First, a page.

Healthcare Strategy & Program Development

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Global Oncology


Global Oncology (GO) is a nonprofit organization whose mission is to bring the best in cancer care to underserved patients around the world.  GO collaborates across geographic, professional, and academic borders to improve cancer care, research, and education.Low- and middle-resource countries, where 85 percent of the world’s population lives, bear the brunt of the global cancer burden.  Since 2011, GO, founded by Dr. Ami Bhatt, Assistant Professor of Medicine and Genetics and Director of Global Oncology, Stanford University, and Dr. Franklin Huang, Instructor in Medicine, Dana-Farber Cancer Institute, GO has been making a difference in the fight against global cancer by developing innovative programs to support its mission to bring the best in cancer care to underserved patients around the world.  GO’s programs are designed to:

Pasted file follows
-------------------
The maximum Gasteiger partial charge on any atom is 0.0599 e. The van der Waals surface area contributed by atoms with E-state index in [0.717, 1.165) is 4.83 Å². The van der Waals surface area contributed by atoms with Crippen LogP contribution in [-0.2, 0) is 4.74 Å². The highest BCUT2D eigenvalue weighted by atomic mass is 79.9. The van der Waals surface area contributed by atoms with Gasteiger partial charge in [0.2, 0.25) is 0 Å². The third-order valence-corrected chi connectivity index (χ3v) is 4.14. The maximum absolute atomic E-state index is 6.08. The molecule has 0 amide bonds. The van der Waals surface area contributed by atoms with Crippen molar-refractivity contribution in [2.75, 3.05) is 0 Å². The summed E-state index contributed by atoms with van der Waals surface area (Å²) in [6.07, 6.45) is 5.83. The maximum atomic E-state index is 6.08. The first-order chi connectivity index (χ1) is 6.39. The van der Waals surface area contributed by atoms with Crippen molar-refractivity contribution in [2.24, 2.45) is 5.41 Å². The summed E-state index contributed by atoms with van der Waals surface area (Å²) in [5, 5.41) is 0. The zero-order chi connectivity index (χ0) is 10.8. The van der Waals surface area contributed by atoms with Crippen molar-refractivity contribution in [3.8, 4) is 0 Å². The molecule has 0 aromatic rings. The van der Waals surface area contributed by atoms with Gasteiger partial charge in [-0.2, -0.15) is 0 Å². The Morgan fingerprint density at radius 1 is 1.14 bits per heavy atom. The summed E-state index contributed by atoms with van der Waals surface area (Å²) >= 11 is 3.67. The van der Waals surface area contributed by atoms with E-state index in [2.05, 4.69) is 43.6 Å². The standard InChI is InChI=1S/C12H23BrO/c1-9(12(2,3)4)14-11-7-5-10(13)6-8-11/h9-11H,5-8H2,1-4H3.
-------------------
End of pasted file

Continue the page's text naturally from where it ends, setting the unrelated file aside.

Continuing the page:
• Connect directly to patients;
  • Partner with providers; and
  • Mobilize a global community into action.

Their overarching goals are:

  • Improving patient care; and
  • Building a global network.

GO’s programs in the areas of advanced training, education, and technology development include:

  • Creating the Global Cancer Project Map ( to help those interested in making an impact on the global cancer problem figure out who is doing what and where.  This work has been generously supported by the National Cancer Institute.
  • Developing low-literacy patient education materials to encourage treatment adherence and more actively engage patients in their care.
  • Organizing virtual case conferences and consultations between cancer specialists in the US and doctors in Malawi.  This has inspired the development of an online consulting and advising platform known as GO CAP.
  • Providing training and education for a National Hospice and Palliative Care Program in Belarus.
  • Establishing the GO Young Professional Alliance, a growing network of young professionals who advocate and engage in GO’s work.
  • Convening 180 global health experts for the first-ever Global Cancer Innovation Hack-a-thon in which twenty-four teams developed innovative solutions addressing cancer care hurdles and enabling care for the most underserved populations.

In addition to mobilizing over 10,000 hours of team effort, with an imputed value of $1-2 million, GO projects have received funding from the National Cancer Institute, noted above, as well as from other donors.